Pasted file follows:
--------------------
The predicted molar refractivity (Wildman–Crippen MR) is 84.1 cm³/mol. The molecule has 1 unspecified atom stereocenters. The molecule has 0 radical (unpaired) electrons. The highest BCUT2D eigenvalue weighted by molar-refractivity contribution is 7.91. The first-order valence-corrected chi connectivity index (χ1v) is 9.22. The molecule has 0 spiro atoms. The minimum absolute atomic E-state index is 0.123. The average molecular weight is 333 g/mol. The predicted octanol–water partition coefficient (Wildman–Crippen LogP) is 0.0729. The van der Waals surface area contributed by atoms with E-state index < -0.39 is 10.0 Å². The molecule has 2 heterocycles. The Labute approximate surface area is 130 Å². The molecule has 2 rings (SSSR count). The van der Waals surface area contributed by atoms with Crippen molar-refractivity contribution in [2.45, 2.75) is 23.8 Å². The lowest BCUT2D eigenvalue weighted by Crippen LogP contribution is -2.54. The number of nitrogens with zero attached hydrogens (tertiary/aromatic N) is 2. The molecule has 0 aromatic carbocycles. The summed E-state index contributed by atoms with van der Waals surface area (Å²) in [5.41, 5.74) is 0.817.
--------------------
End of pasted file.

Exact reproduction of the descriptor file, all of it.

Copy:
The predicted molar refractivity (Wildman–Crippen MR) is 84.1 cm³/mol. The molecule has 1 unspecified atom stereocenters. The molecule has 0 radical (unpaired) electrons. The highest BCUT2D eigenvalue weighted by molar-refractivity contribution is 7.91. The first-order valence-corrected chi connectivity index (χ1v) is 9.22. The molecule has 0 spiro atoms. The minimum absolute atomic E-state index is 0.123. The average molecular weight is 333 g/mol. The predicted octanol–water partition coefficient (Wildman–Crippen LogP) is 0.0729. The van der Waals surface area contributed by atoms with E-state index < -0.39 is 10.0 Å². The molecule has 2 heterocycles. The Labute approximate surface area is 130 Å². The molecule has 2 rings (SSSR count). The van der Waals surface area contributed by atoms with Crippen molar-refractivity contribution in [2.45, 2.75) is 23.8 Å². The lowest BCUT2D eigenvalue weighted by Crippen LogP contribution is -2.54. The number of nitrogens with zero attached hydrogens (tertiary/aromatic N) is 2. The molecule has 0 aromatic carbocycles. The summed E-state index contributed by atoms with van der Waals surface area (Å²) in [5.41, 5.74) is 0.817.